A Baptist magazine recently contained an article entitled “Should We Be Fighting Fundamentalists?”, an article that clearly implied a negative answer and an emphatic “no.” In his article, the author not only misrepresented all genuine “fighting fundamentalists,” but presented a gross caricature of them where he made the following false accusations:

“There is among too many contemporary Baptist churches and pastors a legalistic ‘fighting fundamentalist spirit that poses a serious threat to the religious liberty and prosperity of Baptist people everywhere.” Then, in his conclusion, he made the following unjust allegations.

“This unbiblical and ‘un-Christian’ spirit or attitude of the ‘fighting fundamentalist’ in the sense that it uses fear, threats, intimidation and other bully tactics to try to force others to accept its subjective interpretation of the Holy Scriptures as ex-cathedra pronouncements and labels those who cannot in good conscience buy into these teachings as ‘heretics,’ ‘infidels,’ ‘apostates,’ and ‘sowers of discord among the brethren.’”

 Are “fighting fundamentalists” men who major in minors and minor in majors? Are they men who concentrate on “secondary” peripheral issues and on skimp on “primary” matters? Undoubtedly there may be a few such “fractious” fundamental Baptists in our ranks whose goal may be simply to cause division and strife among the brethren, but this writer believes they number in the vast minority.


The above question is an important one, since this preacher desires to follow the example of the Apostle Paul. Was he a “fighting fundamentalist?” or did he “tiptoe through the tulips” when it came to standing for the truth without compromise? Was he so afraid of offending the brethren, that he sidestepped vital issues for fear of using terminology that might offend a so-called weaker brother? 

Now, Paul certainly was warmly inclined towards recently new-born weak brethren in the faith. In Rom. 14:1, he stated: “Him that is weak in the faith, receive ye, but not to doubtful disputations.” Paul believed that new believers should not be pestered with unnecessary questions and disputations that concerned only adult mature believers. 

Paul did not believe that older saints should unnecessarily contend with younger believers over issues that concerned secondary matters: Paul discerningly wrote: “Let us not therefore judge one another any more: but judge this rather, that no man put a stumbling block or an occasion in his brother’s way—Rom. 14:13.”


However, when it came to contending with both the APOSTATES, as well as the ACCOMMODATERS, the Apostle Paul was definitely a FUNDAMENTALIST FIGHTER! In I Tim. 2:19, he frankly stated that some formerly professing saints had “made shipwreck” of the faith once delivered unto the saints, and he specifically exposed these faith-wreckers by name as Hymenaus and Alexander—I Tim. 1:20.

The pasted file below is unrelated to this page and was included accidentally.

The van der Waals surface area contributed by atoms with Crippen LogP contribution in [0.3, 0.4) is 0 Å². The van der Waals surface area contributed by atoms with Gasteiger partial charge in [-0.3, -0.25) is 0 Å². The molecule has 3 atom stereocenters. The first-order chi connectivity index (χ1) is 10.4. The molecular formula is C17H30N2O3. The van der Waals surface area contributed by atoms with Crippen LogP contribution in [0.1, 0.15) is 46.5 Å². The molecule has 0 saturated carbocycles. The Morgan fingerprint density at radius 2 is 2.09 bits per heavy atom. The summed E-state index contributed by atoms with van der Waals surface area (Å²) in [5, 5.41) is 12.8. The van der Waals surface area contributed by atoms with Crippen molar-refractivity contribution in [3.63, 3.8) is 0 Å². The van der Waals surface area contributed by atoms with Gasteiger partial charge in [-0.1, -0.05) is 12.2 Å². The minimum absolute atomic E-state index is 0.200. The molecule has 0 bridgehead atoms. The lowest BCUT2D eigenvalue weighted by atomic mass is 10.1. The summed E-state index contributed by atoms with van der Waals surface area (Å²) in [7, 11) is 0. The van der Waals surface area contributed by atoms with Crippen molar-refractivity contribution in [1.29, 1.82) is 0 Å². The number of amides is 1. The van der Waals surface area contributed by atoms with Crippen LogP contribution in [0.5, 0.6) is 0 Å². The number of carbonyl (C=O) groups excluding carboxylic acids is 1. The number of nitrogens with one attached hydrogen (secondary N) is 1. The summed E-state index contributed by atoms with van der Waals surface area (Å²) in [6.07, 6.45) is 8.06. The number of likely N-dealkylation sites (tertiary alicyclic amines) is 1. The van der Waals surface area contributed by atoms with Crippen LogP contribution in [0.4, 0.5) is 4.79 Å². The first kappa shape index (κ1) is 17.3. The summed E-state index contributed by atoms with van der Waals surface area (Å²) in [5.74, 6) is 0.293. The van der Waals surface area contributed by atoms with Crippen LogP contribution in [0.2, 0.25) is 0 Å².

Paul manifested his “fighting fundamentalist” colors, when on one occasion, he exposed a close brother-in-Christ, by name in Gal. 2:11-14, a respected fellow believer who also was a fellow apostle: the Apostle Peter. Was Paul making “false accusations” as a “legalist?” when he exposed Peter’s compromise on that occasion? Obviously not, he was acting just like a “fighting fundamentalist” should act! Paul’s decisive action concerned corrective authority.

Everywhere the Apostle Paul traveled, he exercised his legitimate role as a “fighting fundamentalist.”  Paul vigorously fought against the Charismatic heretics in Corinth. He vigorously contested with the legalistic Judaizers in Galatia. He strongly exhorted Timothy to unwaveringly oppose the apostates in Ephesus—I-II Timothy and he openly exposed Demas’ retreat to this “present world” in II Tim. 4:10. 

Was the Apostle Paul a “fighting fundamentalist?”  Read below his concluding remarks about his 35+ years ministry in II Tim. 4:6-7: “For I am now ready to be offered, and the time of my departure is at hand. I have fought a good fight, I have finished my course, I have kept the faith.” Make your own conclusion! Was the Apostle Paul a “fighting fundamentalist?”

Did those original eleven apostles all suffer martyrdom because they were “fainting fundamentalists?” or because they were “fighting Fundamentalists”?  Was the Apostle John boiled in burning oil because he possessed a congenial pleasant spirit that attracted first century apostates to his noble stand or because of his uncompromising stance? The Apostle John was an ideal “fighting fundamentalist.” The reason for John’s persecution was not his disposition, it was his position! The Apostle John combined grit with grace and militancy with majesty. 


There may be a few eccentric fractious fundamentalists  who major on minors and who make secondary issues primary consideration. These chosen few may believe that they “alone” possess the infallible interpretation of every verse and every spiritual issue and if you differ with them, you are a compromiser or an apostate, but they constitute a small percentage within our ranks. 

This editor’s compatriots and close friends are “fighting fundamentalists,” who bravely take their stand both for the defense of the faith and the dissemination of the faith. These men combine courage with compassion in a stance that is both militant and majestic. This writer does not censure these brave “fighting fundamentalist” warriors, he commends them both for their Scriptural fight and their soul-winning fervor. “Fighting Fundamentalists—Yes!”, “Fractious Fundamentalists? No!”

Also from this issue:




Editorial –   OCTOBER-NOVEMBER  2016  The Fundamentalist Digest; Permission granted for reprint, so long as proper credit is given.

The Fundamental Top 500
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